The Biggest Foundation That You’ve Never Heard Of

Our Story So Far: Tucker Carlson used his new “big league” blog (emagazine, actually) to personally attack Keith Olbermann in the most vicious and childish manner imaginable. But here at his vorpal sword, we always like to see WHO is behind the curtain that suddenly funded Carlson (and former Dick Cheney aide Neil Patel) in the Great Cliché of the Wingnut Blogosmear™: “We have to have something like the Huffington Post!

Carlson smears  former co-worker Olbermann

Well, deciding to come up with the Right’s Answer to HuffPo (and the pretenders to the throne are legion) took a cool $3 million of capitalization, and we wondered who might have ponied up that amount to subsidize Tucker’s little bow-tie tantrums.

We were tracking the money BEHIND “The Daily Caller” — a former stock manager named Foster S. Friess, who gave up his management of The Brandywine Fund in 2001, after moving to Teton County, Wyoming — then the seventh wealthiest county in the nation — and “retired” to devote himself to pretending to be a cowboy and being applauded for his philanthropy. The Washington Post reports [emphasis added]:

… When they met for lunch, Carlson and Patel had funding offers from two sets of venture capitalists in Washington and Boston, who wanted to serve on various management committees. Before they finished their salad, they exchanged looks of amazement as Friess offered to match the $3 million, but without the bureaucracy. Two days later, they had a deal.

Why would Friess insist that he didn’t even want to serve on the company’s board? “He’s eccentric,” Patel says.

Friess, who has gone hunting with Cheney, is a man of many opinions. He has sent out fundraising letters to fight the Democrats’ health-care legislation, calls much of the information on global warming “distorted and manipulated,” and says “the American public is oblivious to the fact that we are at war and that just playing defense is a disastrous course to take.”

As for his new partners, Friess says by e-mail: “Tucker and Neil present a huge opportunity to re-introduce civility to our political discourse. They are mature, sensible men who are very thoughtful and experienced with pleasant senses of humor and do not take themselves too seriously. They want to make a contribution to the dialogue that occurs in our country that has become too antagonistic, nasty and hostile. . . .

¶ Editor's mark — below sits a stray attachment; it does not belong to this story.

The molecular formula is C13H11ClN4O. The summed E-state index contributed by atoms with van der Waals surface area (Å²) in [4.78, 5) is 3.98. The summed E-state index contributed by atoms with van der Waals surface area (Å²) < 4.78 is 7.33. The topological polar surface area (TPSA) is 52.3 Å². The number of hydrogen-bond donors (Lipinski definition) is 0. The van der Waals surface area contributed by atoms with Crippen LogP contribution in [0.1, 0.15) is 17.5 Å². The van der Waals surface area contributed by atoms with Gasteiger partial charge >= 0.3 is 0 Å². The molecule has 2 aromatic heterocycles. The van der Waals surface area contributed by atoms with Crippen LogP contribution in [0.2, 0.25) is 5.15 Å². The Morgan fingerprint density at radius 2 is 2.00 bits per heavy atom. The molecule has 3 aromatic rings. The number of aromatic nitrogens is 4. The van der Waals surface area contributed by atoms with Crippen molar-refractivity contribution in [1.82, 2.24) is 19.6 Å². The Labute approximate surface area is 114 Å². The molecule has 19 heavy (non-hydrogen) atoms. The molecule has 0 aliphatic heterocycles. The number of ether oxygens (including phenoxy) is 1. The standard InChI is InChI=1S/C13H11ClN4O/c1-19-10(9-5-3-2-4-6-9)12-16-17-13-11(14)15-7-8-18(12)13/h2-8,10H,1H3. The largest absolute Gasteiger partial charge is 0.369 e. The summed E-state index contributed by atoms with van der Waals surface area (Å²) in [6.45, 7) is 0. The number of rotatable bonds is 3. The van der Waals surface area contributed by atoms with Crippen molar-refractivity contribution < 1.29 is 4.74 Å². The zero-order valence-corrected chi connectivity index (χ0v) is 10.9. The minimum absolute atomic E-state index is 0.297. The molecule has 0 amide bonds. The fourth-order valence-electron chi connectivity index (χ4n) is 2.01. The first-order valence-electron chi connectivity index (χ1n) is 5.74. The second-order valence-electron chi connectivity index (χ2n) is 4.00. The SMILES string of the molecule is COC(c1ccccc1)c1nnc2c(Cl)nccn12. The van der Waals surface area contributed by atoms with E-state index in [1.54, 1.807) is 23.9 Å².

Hoo boy.

iii. Follow the Money

Foster Friess became a Christian in 1978. In 1981, he founded his charity, “The Lynn and Foster Friess Family Foundation.” According to an article on his personal website, written in 2000 by Marlene Piturro:

He wasn’t born into wealth. Growing up poor in northern Wisconsin, things like food and medical care were scarce. Friess struggled as a financial advisor until the day he went on a business lunch twenty-two years ago with a prospective client with a $3 million portfolio. “This guy was upbeat and happy. I was depressed,” he recalls. “He told me that he had invited Christ to be the CEO of his life and gave me religious tracts.” Out of courtesy to his client, Friess read the literature. While he described himself as unreligious before that time, this event proved to be a transforming moment; he embraced Christianity.

From the internal evidence, as we shall see, it is not exactly a form of Christianity that the reader may be familiar with. And that requires a short digression.

a. The Nicene Creed

Many will recognize the approximate version of the Nicene Creed from a communal recitation of this chant:

You might not know where this comes from. And, in what’s to come, you ought to. The Nicene Creed is a sort of Original Loyalty Oath. (Some of you older readers might recall that Loyalty Oaths were all the rage in the 1950s, before everybody started lying and “swearing an oath” became pretty meaningless.)

Statue of  Roman Emperor Constantine I

Emperor Constantine’s conversion to Christianity (and subsequent shift from religious tolerance to Christianity as the Official State Religion) is perhaps THE crucial moment in the post-Roman history of Europe, coloring events thereafer to this very day. By taking a universal Christian “Operating System” — which is what the Nicene Creed represents — and spreading it by means of Roman media a Standardized “Christianity” propagated throughout Europe, and altered Western Civilization to this very day. The story of Constantine’s decision to fully throw in his lot as a “Christian” in 312 AD is as much history as folklore, and while the particulars aren’t entirely known — you know, the Dark Ages, where the monks burned most of the books — we have this much. Wikipedia: